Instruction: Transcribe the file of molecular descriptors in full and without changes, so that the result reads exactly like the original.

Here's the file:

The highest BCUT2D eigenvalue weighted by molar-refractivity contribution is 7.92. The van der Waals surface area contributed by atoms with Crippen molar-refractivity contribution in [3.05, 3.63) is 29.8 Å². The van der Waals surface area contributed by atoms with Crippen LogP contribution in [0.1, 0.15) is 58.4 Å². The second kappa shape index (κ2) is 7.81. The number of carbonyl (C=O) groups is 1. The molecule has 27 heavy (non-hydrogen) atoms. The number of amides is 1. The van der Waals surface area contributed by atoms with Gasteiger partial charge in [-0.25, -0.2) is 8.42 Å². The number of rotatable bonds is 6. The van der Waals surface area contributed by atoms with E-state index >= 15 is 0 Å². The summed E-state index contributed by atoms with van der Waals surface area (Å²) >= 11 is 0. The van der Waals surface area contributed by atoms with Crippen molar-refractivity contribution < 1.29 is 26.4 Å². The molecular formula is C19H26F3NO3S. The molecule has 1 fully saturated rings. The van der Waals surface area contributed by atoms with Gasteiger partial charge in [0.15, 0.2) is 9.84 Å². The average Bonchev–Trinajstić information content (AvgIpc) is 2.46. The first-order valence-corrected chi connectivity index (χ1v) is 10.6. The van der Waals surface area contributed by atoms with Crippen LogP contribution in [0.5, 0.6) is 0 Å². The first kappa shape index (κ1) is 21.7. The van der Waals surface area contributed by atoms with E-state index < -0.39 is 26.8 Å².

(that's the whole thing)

The highest BCUT2D eigenvalue weighted by molar-refractivity contribution is 7.92. The van der Waals surface area contributed by atoms with Crippen molar-refractivity contribution in [3.05, 3.63) is 29.8 Å². The van der Waals surface area contributed by atoms with Crippen LogP contribution in [0.1, 0.15) is 58.4 Å². The second kappa shape index (κ2) is 7.81. The number of carbonyl (C=O) groups is 1. The molecule has 27 heavy (non-hydrogen) atoms. The number of amides is 1. The van der Waals surface area contributed by atoms with Gasteiger partial charge in [-0.25, -0.2) is 8.42 Å². The number of rotatable bonds is 6. The van der Waals surface area contributed by atoms with E-state index >= 15 is 0 Å². The summed E-state index contributed by atoms with van der Waals surface area (Å²) >= 11 is 0. The van der Waals surface area contributed by atoms with Crippen molar-refractivity contribution < 1.29 is 26.4 Å². The molecular formula is C19H26F3NO3S. The molecule has 1 fully saturated rings. The van der Waals surface area contributed by atoms with Gasteiger partial charge in [0.15, 0.2) is 9.84 Å². The average Bonchev–Trinajstić information content (AvgIpc) is 2.46. The first-order valence-corrected chi connectivity index (χ1v) is 10.6. The van der Waals surface area contributed by atoms with Crippen LogP contribution in [0.5, 0.6) is 0 Å². The first kappa shape index (κ1) is 21.7. The van der Waals surface area contributed by atoms with E-state index < -0.39 is 26.8 Å².